If you're looking to improve the defense, there are plenty of options. In case you've been living under a rock this offseason, this cornerback draft class is crazy deep. Ohio State's Marshon Lattimore is the best of the bunch and will likely be gone by 14. His teammate, Gareon Conley, should still be around at 14. So should LSU's TreDavious White, Alabama's Marlon Humphrey, Clemson's Cordrea Tankersley and Florida's Quincy Wilson. 

Don't count out Tennessee defensive end Derek Barnett as an option if he's on the board. With Vinny Curry's struggles and the Eagles' lack of depth, a pass rusher is a definite need. If Alabama linebacker Reuben Foster slips for a spat he had with a hospital worker during the combine, he's worth a long look. He's a game-changing 'backer.

Elliott was as close to a sure thing as you can get. There's a reason he was taken at No. 4 overall. If Cook and McCaffrey are there at 14, there's a reason for that, too. 

Eagles owner Jeff Lurie rails against political polarization in Washington

Eagles owner Jeff Lurie rails against political polarization in Washington

Eagles owner Jeff Lurie isn't often very outspoken on football or political matters. 

He has apparently made an exception. 

Just a few days before Lurie is tentatively scheduled to speak to Philadelphia reporters while in Phoenix for the league's annual meetings, the Eagles owner authored a story for Time Magazine railing against political polarization in Washington.

Lurie has not spoken to reporters publicly since last March in Boca Raton, Florida, at the 2016 owners meetings. 

The owner's essay was published just hours after House Republican leaders pulled legislation to repeal the Affordable Care Act on Friday afternoon. Lurie, for the record, donated money to Hillary Clinton's presidential campaign last year.

Lurie, the Eagles' 65-year-old billionaire owner, in the story, uses football as an example for which Washington should strive. 

Here's how Lurie begins the piece:

"What do football, political polarization and autism have in common? They all illuminate aspects of the human condition, explaining who we are, where we are headed and the hurdles along the way. As a sports team owner I rarely publicly discuss politics, but as a member of a family touched by autism, I often think about the unspoken millions of people who live with the daily challenges of this disorder."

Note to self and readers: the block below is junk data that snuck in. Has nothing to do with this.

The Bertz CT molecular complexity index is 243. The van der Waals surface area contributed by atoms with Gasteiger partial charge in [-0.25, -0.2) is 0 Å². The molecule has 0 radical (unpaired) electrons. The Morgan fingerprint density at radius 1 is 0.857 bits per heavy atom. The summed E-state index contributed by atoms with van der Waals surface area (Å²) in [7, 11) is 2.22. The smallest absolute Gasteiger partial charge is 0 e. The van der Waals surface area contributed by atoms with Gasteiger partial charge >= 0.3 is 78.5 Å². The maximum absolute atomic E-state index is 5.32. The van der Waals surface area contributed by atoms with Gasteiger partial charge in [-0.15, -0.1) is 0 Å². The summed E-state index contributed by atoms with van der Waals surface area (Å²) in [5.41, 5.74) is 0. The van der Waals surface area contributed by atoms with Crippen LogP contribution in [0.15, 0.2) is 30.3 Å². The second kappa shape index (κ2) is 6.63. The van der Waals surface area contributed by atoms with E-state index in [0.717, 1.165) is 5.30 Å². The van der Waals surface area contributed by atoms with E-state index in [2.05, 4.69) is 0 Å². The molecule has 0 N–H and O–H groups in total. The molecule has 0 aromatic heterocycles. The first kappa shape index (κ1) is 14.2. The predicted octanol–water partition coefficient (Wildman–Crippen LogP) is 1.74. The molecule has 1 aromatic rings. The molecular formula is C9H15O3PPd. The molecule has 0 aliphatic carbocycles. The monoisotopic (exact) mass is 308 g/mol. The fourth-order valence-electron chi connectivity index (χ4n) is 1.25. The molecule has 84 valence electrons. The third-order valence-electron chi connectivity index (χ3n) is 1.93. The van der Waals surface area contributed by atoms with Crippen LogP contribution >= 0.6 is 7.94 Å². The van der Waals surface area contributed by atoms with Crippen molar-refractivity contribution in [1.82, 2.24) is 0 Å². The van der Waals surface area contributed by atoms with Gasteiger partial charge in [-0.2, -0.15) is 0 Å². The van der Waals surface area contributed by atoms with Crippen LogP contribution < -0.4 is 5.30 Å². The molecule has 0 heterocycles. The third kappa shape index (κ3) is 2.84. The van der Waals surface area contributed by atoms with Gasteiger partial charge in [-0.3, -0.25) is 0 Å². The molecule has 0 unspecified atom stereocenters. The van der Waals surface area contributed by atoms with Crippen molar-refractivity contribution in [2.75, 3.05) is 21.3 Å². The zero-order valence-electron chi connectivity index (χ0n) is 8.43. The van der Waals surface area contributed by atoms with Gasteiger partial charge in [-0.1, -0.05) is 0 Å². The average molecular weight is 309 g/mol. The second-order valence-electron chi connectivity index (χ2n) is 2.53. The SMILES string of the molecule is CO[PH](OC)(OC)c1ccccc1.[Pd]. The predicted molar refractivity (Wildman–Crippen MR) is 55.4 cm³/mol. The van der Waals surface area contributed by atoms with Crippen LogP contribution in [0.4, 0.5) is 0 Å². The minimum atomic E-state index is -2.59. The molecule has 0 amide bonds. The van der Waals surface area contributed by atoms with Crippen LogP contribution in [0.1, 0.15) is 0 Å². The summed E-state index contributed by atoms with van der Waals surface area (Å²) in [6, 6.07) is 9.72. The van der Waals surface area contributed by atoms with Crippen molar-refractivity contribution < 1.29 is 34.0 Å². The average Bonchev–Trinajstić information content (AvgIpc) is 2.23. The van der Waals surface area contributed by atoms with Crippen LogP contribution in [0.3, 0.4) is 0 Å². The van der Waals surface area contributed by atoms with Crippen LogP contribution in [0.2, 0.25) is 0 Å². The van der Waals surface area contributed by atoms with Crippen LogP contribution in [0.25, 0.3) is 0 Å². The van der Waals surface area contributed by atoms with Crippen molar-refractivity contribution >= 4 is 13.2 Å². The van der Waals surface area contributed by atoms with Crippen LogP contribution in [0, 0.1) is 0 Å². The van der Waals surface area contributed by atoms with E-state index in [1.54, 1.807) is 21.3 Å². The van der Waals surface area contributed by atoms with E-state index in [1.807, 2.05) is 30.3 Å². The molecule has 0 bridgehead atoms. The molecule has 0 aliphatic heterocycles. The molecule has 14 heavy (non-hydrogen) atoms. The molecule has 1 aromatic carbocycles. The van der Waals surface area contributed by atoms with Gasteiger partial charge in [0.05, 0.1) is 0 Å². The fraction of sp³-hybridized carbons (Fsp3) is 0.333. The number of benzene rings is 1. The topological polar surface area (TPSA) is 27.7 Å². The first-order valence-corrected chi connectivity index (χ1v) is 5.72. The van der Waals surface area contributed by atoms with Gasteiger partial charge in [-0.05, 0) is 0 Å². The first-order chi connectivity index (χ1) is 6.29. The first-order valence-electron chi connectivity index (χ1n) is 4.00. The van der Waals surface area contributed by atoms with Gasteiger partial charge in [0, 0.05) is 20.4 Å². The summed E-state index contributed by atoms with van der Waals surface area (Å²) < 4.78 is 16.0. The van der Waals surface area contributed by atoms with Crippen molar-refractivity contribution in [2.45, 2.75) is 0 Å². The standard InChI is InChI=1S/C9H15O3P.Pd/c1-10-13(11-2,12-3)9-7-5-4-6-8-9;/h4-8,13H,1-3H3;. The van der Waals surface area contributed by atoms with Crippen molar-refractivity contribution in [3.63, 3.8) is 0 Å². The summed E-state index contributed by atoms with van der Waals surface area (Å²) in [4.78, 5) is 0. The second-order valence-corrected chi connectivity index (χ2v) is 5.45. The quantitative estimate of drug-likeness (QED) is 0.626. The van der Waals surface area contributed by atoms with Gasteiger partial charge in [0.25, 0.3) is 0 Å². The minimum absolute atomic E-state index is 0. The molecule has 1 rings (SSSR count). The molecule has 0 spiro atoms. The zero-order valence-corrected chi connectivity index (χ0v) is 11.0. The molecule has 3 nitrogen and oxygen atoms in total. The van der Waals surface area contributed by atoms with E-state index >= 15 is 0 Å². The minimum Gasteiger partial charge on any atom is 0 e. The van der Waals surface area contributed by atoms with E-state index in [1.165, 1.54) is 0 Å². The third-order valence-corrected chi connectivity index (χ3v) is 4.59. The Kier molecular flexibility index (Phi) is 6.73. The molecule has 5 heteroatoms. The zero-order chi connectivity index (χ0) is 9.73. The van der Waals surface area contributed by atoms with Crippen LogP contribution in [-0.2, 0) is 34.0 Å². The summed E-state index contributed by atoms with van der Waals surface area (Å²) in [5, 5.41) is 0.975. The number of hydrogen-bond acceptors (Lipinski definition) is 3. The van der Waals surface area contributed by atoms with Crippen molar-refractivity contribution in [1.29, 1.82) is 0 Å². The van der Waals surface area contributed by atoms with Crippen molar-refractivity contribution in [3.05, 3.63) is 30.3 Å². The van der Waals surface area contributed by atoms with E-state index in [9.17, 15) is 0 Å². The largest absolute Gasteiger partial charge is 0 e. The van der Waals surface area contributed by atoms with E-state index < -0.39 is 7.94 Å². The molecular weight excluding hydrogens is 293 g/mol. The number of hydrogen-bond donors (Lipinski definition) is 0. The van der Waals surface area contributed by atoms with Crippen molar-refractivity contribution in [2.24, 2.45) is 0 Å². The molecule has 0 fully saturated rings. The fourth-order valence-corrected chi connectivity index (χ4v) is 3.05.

Lurie then goes on to explain why football can act as a guide for Washington when it comes to united for the common good:

"What I have learned from football can be applied to society at large. Just as we intensely game-plan against an opponent in sports, we need to game plan for the reality and consequences of polarization. Extreme polarization is the opponent -- not each other. A football team is made up of players from a wide variety of backgrounds, experiences and political viewpoints. What unites them is grit, determination, and the desire to win. They join in a common goal and do what is necessary to transcend their differences for the greater good of their team.

"What unites Americans is far more negative. We are now in an age where communicating verifiable information becomes secondary to the goal of creating a common enemy that unifies people in fear, negativity and opposition. This masks our inability to solve serious domestic problems (poverty, violence and institutional racism to name three current examples) and diverts our attention from obvious suffering."

Lurie then writes that we, as Americans, have the "necessary resources" to tackle serious problems, like autism, but lack the leadership to put aside differences. 

The whole piece isn't very long and is worth reading in full to gain a better understanding of its context. 

Next week while in Phoenix, Lurie will surely be asked about what motivated him to write the piece.